Johnson: I would have to say the spear-phishing attacks, because they are so sophisticated. There’s a cybersecurity technology side that’s difficult, but it’s easy. We’re smart enough to learn and defeat and know the technology part. It is our emotional senses, our culture, that we have to change and that’s what makes the phishing so concerning to me, because as we train customers, as we train staff, we’re now having to retrain them and tweak them so that they know that even though this email looked like it came from our CEO, it really didn’t.  

GCIO: How do you tackle that challenge?

Johnson: We’re really having to educate, because [adversaries] are going after those who aren’t really as tech savvy in that area, and that’s what our weakest link is. When I think of the sophistication of nation-state threats, it leads me back to phishing attacks. That’s their way in. So now, it’s not just about training people; it’s about changing culture. And not just culture of employees and staff and all of those that work at the company, but your customers. If you’re a government person, that’s about the American people.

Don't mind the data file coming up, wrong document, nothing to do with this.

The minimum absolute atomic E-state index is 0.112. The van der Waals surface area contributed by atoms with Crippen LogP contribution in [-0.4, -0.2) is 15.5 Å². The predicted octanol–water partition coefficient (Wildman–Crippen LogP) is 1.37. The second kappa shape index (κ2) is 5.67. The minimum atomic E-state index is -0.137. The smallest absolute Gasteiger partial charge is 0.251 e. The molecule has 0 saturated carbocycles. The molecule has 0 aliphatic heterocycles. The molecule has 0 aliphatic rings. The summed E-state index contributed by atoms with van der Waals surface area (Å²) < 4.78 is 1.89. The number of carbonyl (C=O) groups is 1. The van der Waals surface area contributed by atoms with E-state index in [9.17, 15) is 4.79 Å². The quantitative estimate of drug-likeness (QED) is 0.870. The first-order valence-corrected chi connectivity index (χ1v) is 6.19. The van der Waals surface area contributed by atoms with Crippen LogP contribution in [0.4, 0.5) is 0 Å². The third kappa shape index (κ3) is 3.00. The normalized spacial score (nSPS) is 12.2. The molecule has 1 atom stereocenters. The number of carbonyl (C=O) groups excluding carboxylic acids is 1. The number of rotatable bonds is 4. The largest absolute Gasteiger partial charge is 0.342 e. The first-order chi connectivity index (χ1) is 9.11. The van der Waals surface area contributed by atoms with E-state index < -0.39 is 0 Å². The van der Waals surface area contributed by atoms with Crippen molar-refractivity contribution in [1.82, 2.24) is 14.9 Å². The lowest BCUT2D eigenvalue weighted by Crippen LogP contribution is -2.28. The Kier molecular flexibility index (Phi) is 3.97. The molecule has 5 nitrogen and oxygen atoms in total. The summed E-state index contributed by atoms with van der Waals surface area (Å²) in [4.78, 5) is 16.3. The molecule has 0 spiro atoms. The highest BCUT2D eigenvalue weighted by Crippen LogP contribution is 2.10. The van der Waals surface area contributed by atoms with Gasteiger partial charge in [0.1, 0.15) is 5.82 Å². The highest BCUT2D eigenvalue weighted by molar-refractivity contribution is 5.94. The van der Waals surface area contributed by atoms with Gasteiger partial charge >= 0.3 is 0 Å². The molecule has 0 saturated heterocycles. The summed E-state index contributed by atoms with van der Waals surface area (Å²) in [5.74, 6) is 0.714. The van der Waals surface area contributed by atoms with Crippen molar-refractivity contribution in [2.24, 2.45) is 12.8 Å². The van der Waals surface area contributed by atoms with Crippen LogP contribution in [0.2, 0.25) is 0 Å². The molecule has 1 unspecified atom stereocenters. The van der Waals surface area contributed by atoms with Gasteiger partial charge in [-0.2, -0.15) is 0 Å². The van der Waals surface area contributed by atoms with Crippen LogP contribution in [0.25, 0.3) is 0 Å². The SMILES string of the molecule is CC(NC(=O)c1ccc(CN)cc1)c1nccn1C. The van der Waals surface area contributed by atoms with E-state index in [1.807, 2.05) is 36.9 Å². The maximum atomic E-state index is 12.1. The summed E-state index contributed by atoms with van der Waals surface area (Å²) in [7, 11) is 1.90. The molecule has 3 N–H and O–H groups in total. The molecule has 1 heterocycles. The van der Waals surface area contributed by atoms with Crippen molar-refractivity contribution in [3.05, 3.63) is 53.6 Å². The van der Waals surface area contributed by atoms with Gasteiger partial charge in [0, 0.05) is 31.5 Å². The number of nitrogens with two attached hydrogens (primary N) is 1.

So, we have to tackle it through education, but we also have to tackle it through our own systems and tools. I’m a big component of a zero trust model.

GCIO: What’s a big cybersecurity culture difference you noticed in government and industry?

Johnson: One of the questions I get a lot is, “which one has the most challenges?” They all have different challenges — one side didn’t have more challenges than the other. I will say, areas of government are used to being locked down. I worked years at NSA, and it was the norm for me to leave my phone in the car, and go in and work and not have access to internet. And then, I get to private sector and I can do all of these things, but there’s a certain amount of scrutiny that we have on the private sector side because of boards, and because of that level of globalism, too. That necessarily doesn't transfer over to the government side. So, it’s really, really different on both sides.